The outlook for the sea, Gershwin writes in what remains a fascinating book, is ‘essentially apocalyptic’. In the vast majority of fisheries we are still, as she puts it, fishing out the capital and ‘leaving the interest’ – or, in the case of bottom-trawling, burning down the bank to get our cash out. Stung! is a roll-call of crashed fisheries – Newfoundland cod, California sardine, Pacific hake, Pismo clam, white abalone, orange roughy – and extinct or severely endangered marine species: Steller’s sea cow, Mediterranean hammerhead, barndoor skate, vaquita, monk seal, Hooker’s sea lion, Kemp’s ridley sea turtle. A global tragedy of the commons is taking place in our time, which we ignore because it’s underwater. And even if we could persuade the world to do something about it, which we won’t, it’s probably, as Gershwin says, ‘too late’.

In the 1990s, there were about 125 known eutrophic dead zones around the world; by 2011 the official tally had risen above 530, with another 228 sites showing signs of stress. To quote Jeremy Jackson, these ‘will increase to form continuous swaths for thousands of kilometres within the century. Toxic blooms will also increase in size and frequency … with catastrophic effects on fisheries and agriculture.’ Meanwhile the acidification of the oceans, thanks to rising CO2 levels, is continuing apace; snails, corals and crustaceans are already losing shells and skeletons as the calcium carbonate leaches out. And every day we add more and more carbon dioxide and fertilisers and industrial waste.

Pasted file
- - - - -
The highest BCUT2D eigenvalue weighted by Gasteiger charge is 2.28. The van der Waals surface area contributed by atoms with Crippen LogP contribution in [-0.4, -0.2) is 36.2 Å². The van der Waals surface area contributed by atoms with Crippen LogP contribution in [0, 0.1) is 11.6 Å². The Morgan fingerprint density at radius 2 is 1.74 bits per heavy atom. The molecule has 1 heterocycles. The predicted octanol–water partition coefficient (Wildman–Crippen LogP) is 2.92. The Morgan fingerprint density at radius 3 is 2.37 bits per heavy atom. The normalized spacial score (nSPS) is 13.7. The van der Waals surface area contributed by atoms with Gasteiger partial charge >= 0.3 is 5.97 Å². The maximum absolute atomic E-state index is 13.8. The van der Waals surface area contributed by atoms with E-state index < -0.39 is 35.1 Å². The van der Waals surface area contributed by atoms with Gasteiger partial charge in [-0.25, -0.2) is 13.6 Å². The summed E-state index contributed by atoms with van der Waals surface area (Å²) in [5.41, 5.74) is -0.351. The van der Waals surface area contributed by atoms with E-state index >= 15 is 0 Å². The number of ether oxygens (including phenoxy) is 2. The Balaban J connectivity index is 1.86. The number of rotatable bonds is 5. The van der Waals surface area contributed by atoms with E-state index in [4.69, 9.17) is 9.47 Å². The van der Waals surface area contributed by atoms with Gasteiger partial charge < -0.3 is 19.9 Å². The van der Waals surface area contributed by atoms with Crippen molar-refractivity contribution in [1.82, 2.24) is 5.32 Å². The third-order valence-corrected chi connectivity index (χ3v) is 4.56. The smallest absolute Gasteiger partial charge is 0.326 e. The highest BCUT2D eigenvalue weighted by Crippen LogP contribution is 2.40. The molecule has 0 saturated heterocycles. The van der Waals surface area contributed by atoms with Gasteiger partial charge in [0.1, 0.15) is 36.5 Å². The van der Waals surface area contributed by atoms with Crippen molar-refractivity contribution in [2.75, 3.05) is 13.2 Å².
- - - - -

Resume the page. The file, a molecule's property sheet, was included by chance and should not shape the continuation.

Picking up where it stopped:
So what’s left? After the big fish and the marine mammals have vanished, after the clams and worms have suffocated in the bottom hypoxia, and the snails and the corals and the calcified plankton have disintegrated, after the birds and the mussels and the sea cucumbers have choked on plastic … and the macroalgae have succumbed to the shading of the dinoflagellates, what is left?

Jellyfish.

Our gelatinous future awaits.

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Vol. 36 No. 8 · 17 April 2014